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Asset Explosion: An Economic Analysis

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As 2020 comes to a close, all we can do is say “good riddance”. I can’t remember a year in my lifetime that has been so trying. Everyone knows about the virus and how many people it has affected. To combat its spread, the lockdowns and restrictions on capacity has driven unemployment up to 14%, settling to a still-high 6.7%. Not to mention the emotional toll all the quarantining has on our psyche.

Needless to say, this has been a very trying year.

Despite all of this, we’re staring at massive returns in assets across the board. It seems like everything has soared to all-time highs, whether it’s cryptocurrency, the stock market, or a physical asset. This week, I’m going to examine this asset value growth, speculate on some of the drivers of this price appreciation, and look ahead to 2021 to see if things will continue or reverse.

Asset Value Explosion

Before diving into Magic trends, let’s take a look at a few other assets first to clearly establish how broad these asset rallies are, in the face of everything going on macroeconomically. Take a look at these 2020 price charts for three different assets: Bitcoin, the NASDAQ, and a vintage video game index calculated on the Video Game Price Charting website (2020 is circled in red).

Everything has risen dramatically in 2020. Bitcoin is currently trading at its all-time high, roughly $23,000, after breaking the previous high in convincing fashion. The stock market has gone ballistic as many trendy tech stocks soar to lofty heights, sending the NASDAQ to an all-time high. Even vintage video games—something you’d expect less volatility out of given their physical nature—has seen tremendous growth in 2020. The index as a whole rose from $15.71 to $19.60 in 2020, a 25% increase in one year!

The list doesn’t end here, either. Pokemon cards have risen to nose-bleed levels as wealthy investors decide to participate in the collectible card game market. Star Wars (Decipher) CCG cards have climbed, with sealed product selling for never-before-seen prices. I suspect other collectible card games with any sort of following have also climbed in price.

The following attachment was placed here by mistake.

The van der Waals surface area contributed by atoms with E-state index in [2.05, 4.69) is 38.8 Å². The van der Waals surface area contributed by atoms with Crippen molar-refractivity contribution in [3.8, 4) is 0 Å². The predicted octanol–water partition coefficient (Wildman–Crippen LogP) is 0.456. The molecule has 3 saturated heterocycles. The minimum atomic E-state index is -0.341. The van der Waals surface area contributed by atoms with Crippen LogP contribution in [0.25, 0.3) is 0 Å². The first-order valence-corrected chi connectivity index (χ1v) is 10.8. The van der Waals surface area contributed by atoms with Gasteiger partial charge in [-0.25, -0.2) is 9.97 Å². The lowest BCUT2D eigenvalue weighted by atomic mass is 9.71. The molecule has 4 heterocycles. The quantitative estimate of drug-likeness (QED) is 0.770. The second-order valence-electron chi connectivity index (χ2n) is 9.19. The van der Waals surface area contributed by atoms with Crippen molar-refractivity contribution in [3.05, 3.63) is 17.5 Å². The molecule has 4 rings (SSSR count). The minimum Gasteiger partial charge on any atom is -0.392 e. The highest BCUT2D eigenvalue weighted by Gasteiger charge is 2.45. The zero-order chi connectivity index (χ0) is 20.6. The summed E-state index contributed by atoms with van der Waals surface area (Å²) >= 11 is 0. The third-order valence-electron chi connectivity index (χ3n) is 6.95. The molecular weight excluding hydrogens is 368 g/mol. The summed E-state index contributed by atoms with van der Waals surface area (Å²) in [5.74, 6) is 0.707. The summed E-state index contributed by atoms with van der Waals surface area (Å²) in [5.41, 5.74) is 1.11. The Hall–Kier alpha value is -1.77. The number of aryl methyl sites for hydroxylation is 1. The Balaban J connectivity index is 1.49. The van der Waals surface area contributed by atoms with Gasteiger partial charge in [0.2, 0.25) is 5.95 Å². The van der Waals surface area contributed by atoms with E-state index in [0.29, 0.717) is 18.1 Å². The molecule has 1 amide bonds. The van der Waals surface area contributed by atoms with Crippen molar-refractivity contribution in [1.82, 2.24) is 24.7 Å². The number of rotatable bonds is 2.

Then there’s Magic, which is no exception to this trend. If we were to draw a Venn Diagram with two circles—Commander playable and Reserved List—the intersection of these two would be a collection of cards with skyrocketing prices.


Of course, many Reserved List cards from Magic’s first four expansions have taken off this year. This has also been the year of exploding demand for Collectors’ Edition copies of cards as budget alternatives for Old School.

In summary, almost every asset class has risen to values never-before-seen despite high unemployment and a fragile economy.

Attempting to Explain This Paradox

Why are Magic cards near all-time highs (we have seen slight retracement these last couple months) while so many families struggle to make ends meet in this pandemic? This seems paradoxical in nature—how can a weak economy equate to higher asset prices? Every time I see the stock market notch a new high, I’m baffled by its resilience.

I’m no economist, so all I can do is highlight a few potential catalysts and speculate on their impact. Despite my lack of qualification, I believe there are a few clear factors at play. This list certainly won’t be all-inclusive, but it will hopefully give readers a feel for the driving forces behind this asset explosion.

First, there’s the fact that, despite the high unemployment rate, many individuals are still gainfully employed and are now working from home. This population has seen a drastic reduction in weekly expenses: less dining at restaurants, less travel, less commuting to work, etc. So while they are still working the same job and making the same pay, their savings account is growing. Some individuals who fall in this bucket are most assuredly putting more money to work in various investable assets (into which I’m lumping Magic).

Second, there’s the U.S. Dollar index. The value of the U.S. dollar is at its 52-week low as of today.

As the U.S. Dollar weakens, other assets will grow in price on an absolute basis. This makes logical sense: as the dollar weakens, it’ll take more dollars to acquire a given asset.